Few companies soared as high – or fell as fast – as the Jos. Schlitz Brewing Co, “The beer that made Milwaukee famous.”
From the early 1900s to the 1950s, the title of largest beer producer in the U.S. alternated between Schlitz and rival Anheuser-Busch. Then Schlitz fell apart. The reasons are many and complex but, in a sense, the final act played out in a warehouse on North Teutonia Avenue.
It’s a story of larger-than-life personalities, of dazzling product and marketing innovations, and a final, stunning fall from industry leader to historical footnote.
Schlitz’s roots reach back to 1849, when German immigrant August Krug began making beer in the basement of his restaurant. Krug hired fellow immigrant Joseph Schlitz, then 20 years old, as bookkeeper. In 1856, Krug died and Schlitz took over management. Two years later, he married Krug’s widow and changed the name of the firm to Jos. Schlitz Brewing Co.
Following the Great Chicago Fire of 1871, which destroyed most of that city’s breweries, Schlitz opened a distribution center there and began the slow, steady expansion that made the company a national brand.
In 1875, Joseph Schlitz died in a shipwreck while on vacation in Europe. He had steered the company through a time of amazing growth. In 1849, its first year of operation, the company sold 500 barrels. At the time of Joseph Schlitz’s death, production had reached 70,491 barrels – an increase of 14,000 percent in 26 years.
Control of the company was placed in the hands of four Uihlein brothers, nephews of August Krug. The Uihlein family entirely owned the brewery until 1962, and maintained a controlling interest after the company became publicly traded.
In 1932, Milwaukee Sentinel writer Gunner Mickelsen profiled Alfred Uihlein, who, at 80, had just stepped down from the post of Schlitz president. For 60 years, Alfred had purchased every pound of hops and every bushel of barley that went into making Schlitz. Given a sample of hops, Alfred could tell with a quick glance, sniff, and touch, whether it had been grown in California, Oregon, Bavaria, or Poland, and in what particular region of those places it had come from.
When the Sentinel writer asked him to share the secret of his achievements, Alfred Uihlein said, “Well, I suppose we had ideas. One of them was that we must make good beer.”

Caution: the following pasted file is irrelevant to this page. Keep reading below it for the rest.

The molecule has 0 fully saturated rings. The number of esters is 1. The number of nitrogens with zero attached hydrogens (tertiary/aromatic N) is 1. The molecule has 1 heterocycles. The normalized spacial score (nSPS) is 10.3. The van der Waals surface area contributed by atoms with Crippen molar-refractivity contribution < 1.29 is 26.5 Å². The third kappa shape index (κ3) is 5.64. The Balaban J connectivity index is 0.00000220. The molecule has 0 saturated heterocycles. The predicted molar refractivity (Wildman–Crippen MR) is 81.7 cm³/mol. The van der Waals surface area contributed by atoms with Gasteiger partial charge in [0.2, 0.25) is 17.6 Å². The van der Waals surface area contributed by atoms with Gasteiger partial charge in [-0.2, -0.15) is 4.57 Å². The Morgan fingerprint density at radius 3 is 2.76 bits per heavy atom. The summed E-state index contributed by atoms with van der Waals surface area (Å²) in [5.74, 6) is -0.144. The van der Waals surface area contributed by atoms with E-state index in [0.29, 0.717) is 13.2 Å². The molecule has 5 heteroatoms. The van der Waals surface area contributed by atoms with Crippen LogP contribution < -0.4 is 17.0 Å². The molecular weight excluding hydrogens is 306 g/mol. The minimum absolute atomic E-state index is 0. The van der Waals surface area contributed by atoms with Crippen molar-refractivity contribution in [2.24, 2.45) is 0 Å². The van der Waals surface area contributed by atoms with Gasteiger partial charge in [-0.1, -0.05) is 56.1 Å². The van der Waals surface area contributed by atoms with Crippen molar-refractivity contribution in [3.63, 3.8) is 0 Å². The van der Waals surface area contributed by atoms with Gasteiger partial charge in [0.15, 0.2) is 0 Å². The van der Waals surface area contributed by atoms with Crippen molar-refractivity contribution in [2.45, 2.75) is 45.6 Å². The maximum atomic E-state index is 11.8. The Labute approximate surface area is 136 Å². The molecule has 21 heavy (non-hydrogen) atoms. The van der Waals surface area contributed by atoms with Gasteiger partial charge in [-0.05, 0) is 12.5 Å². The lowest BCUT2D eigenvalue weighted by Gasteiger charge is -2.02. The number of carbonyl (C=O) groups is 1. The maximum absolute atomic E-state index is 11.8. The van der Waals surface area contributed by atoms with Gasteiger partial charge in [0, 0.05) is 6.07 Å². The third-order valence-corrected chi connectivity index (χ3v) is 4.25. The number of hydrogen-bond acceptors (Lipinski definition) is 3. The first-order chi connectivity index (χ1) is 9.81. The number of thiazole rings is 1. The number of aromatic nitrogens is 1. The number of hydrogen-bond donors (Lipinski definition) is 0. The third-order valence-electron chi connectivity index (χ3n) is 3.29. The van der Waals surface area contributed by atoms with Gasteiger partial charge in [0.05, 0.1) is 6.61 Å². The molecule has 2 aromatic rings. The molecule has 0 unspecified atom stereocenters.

The author of the 1932 Sentinel article, concluded his look at Schlitz with these words, “Native shrewdness, the ability to turn events to their own uses, a number of happy accidents, and the smile of the gods upon them, combined to speed the Uihleins’ unbroken, amazing rise.”
In the 1970s, the gods abruptly stopped smiling. During that decade, sales declined by 40 percent and the brewer fell from second largest to a tie for fourth place. Between 1973 and 1981, Schlitz, the country’s best-selling beer for most of the quarter-century following Prohibition, lost 6 of every 10 customers it had. Over the same period, the value of a share of company stock tumbled from $68 to $5.
What went wrong could fill a book and included an aggressive and expensive-to-defend three-year federal probe into marketing practices. Moreover, the marketing department, which once seemingly could do no wrong, floundered repeatedly in seeking a new direction for its advertising. Attempts at diversifying the company’s business turned into expensive fiascos. And Chairman Robert Uihlein, the fourth member of his family to lead the company, died suddenly of acute leukemia leaving a leadership vacuum.
Most damaging of all were problems with its core product. Seeking to maintain profitability by cutting costs, Schlitz reduced the amount of hops and barley it used. This required the addition of other ingredients to stabilize the beer and keep it looking and tasting good.
In 1976, many Schlitz drinkers hankering for a tall frosty brew were surprised to pour out a glassful of weird, murky slop. Although the beverage was safe, it looked awful. It took awhile to unravel what had gone wrong. In fact, Schlitz squandered a critical six months denying there even was a problem – only to abruptly change course and recall 10 million bottles and cans of beer.